Places in the Bible Today:



Translated NameAmaw
Geo Data KML (for Google Earth)
GeoJSON (for GIS applications)

3 Possible Identifications

  1. between Aleppo and Carchemish (modern): 60% confidence
    1. panorama of a lake in the region between Aleppo and Carchemishbetween Aleppo and Carchemish

  2. another name for Ammon (ancient): 25% confidence
    1. ruins at AmmanAmmon

  3. not a proper name (common noun for "people"): 20% confidence

Verses (1)

Num 22:5

Linked Data Identifiers

Logos FactbookAmaw (2007)Amaw
OpenBible.infoac5cab3 (Amaw)


  1. Anchor Yale Bible Dictionary (1992)
  2. Baker Illustrated Bible Dictionary (2013)
  3. Eerdmans Dictionary of the Bible (2000)
  4. Holman Illustrated Bible Dictionary (2003): Amaw
  5. International Standard Bible Encyclopedia (1979)
  6. Lexham Bible Dictionary (2016): Amaw
  7. Nelson’s Illustrated Bible Dictionary (2014): Amau
  8. New Interpreter’s Bible Dictionary (2009): Amaw
  9. Wycliffe Bible Encyclopedia (1975): Amaw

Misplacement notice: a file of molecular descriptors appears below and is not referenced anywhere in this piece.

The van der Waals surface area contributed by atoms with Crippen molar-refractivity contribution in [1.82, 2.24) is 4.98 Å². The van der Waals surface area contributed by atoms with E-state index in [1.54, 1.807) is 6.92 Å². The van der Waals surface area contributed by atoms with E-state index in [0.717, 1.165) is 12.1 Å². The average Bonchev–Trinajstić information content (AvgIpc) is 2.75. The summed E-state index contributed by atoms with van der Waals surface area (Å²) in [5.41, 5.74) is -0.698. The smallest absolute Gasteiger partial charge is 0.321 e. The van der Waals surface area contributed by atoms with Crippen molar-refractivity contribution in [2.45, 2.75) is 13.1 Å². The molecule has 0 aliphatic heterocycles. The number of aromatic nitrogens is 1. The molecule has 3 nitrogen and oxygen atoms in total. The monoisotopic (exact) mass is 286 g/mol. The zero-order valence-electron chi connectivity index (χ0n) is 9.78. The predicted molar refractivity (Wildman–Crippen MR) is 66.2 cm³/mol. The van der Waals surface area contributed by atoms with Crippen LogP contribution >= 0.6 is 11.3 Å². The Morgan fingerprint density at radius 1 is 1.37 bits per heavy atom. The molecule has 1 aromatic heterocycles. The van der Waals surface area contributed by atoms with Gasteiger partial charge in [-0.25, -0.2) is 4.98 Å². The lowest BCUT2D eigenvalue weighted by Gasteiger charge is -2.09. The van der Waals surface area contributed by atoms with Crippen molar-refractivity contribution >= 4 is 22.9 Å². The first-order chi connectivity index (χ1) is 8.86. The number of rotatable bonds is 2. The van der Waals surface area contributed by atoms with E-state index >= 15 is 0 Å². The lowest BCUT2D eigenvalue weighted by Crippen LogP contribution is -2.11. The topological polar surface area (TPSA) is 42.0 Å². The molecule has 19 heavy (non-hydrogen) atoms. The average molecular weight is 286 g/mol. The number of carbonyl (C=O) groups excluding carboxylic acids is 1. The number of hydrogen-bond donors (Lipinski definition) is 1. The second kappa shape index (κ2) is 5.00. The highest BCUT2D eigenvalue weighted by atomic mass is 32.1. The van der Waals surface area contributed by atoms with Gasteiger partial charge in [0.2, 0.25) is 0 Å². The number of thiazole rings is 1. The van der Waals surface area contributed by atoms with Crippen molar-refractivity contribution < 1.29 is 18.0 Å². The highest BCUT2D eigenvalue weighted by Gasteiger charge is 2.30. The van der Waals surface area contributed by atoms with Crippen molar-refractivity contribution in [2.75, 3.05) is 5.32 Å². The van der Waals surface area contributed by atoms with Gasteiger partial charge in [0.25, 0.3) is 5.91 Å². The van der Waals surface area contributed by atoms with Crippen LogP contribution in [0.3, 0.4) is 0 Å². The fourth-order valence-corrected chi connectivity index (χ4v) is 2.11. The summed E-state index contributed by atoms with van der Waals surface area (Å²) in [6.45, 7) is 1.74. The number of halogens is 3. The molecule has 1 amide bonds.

10. Zondervan Atlas of the Bible (2010)
  11. Zondervan Encyclopedia of the Bible (2010): Amaw
  12. Zondervan Illustrated Bible Backgrounds Commentary (2009): Num 22:5

Confidence Trends over Time

This chart indicates how confidence in the identifications is changing over time. Each dot (connected by a dotted line) reflects the confidence of an identification over the preceding ten years (e.g., the 2009 dot reflects scholarship from 2000 to 2009), and the corresponding solid line reflects a best-fit line for the identification. Confidences that cluster near or below 0% indicate low confidence. Because of the small dataset, it's best to use this chart for general trends; if one identification is trending much higher than the others (in this case, between Aleppo and Carchemish), then you can probably have higher confidence in the identification. This chart only reflects the sources I consulted (listed above), not an exhaustive review of the literature.

Thumbnail Image Credits

عمرو بن كلثوم, Berthold Werner


This page attempts to identify all the possible locations where this biblical place could be. It's best to think about the confidences in relative rather than absolute terms. Often they reflect different schools of thought, each confident in their identifications.

The isobands you see on the map (gray areas with dark borders) attempt to give you confidence where a region is. Because many ancient regions aren't precisely defined, I consulted atlases to determine where the biblical region is located and used that data to build the isobands. The smaller isobands reflect more confidence that the given isoband is in the region, while the larger isobands reflect less confidence. Isobands are a kind of contour line that here indicate confidence levels.